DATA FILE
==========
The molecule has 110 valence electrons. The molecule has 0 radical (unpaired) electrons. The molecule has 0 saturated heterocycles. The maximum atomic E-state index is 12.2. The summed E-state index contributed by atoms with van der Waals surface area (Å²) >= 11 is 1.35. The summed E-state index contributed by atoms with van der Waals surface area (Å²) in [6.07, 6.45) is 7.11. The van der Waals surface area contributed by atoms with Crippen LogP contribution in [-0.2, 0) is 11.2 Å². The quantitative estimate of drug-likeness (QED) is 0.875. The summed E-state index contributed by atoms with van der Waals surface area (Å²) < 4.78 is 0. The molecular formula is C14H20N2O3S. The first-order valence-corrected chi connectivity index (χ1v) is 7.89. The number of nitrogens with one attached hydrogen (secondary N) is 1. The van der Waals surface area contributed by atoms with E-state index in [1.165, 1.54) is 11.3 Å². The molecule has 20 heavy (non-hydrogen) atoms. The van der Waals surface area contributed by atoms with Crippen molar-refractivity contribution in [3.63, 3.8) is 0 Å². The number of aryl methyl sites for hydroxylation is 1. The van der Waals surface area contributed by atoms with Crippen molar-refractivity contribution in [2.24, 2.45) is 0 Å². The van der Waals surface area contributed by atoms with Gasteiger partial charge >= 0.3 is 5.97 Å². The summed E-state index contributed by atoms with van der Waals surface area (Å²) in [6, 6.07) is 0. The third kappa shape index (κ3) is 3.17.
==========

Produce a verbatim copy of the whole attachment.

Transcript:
The molecule has 110 valence electrons. The molecule has 0 radical (unpaired) electrons. The molecule has 0 saturated heterocycles. The maximum atomic E-state index is 12.2. The summed E-state index contributed by atoms with van der Waals surface area (Å²) >= 11 is 1.35. The summed E-state index contributed by atoms with van der Waals surface area (Å²) in [6.07, 6.45) is 7.11. The van der Waals surface area contributed by atoms with Crippen LogP contribution in [-0.2, 0) is 11.2 Å². The quantitative estimate of drug-likeness (QED) is 0.875. The summed E-state index contributed by atoms with van der Waals surface area (Å²) < 4.78 is 0. The molecular formula is C14H20N2O3S. The first-order valence-corrected chi connectivity index (χ1v) is 7.89. The number of nitrogens with one attached hydrogen (secondary N) is 1. The van der Waals surface area contributed by atoms with E-state index in [1.165, 1.54) is 11.3 Å². The molecule has 20 heavy (non-hydrogen) atoms. The van der Waals surface area contributed by atoms with Crippen molar-refractivity contribution in [3.63, 3.8) is 0 Å². The number of aryl methyl sites for hydroxylation is 1. The van der Waals surface area contributed by atoms with Crippen molar-refractivity contribution in [2.24, 2.45) is 0 Å². The van der Waals surface area contributed by atoms with Gasteiger partial charge >= 0.3 is 5.97 Å². The summed E-state index contributed by atoms with van der Waals surface area (Å²) in [6, 6.07) is 0. The third kappa shape index (κ3) is 3.17.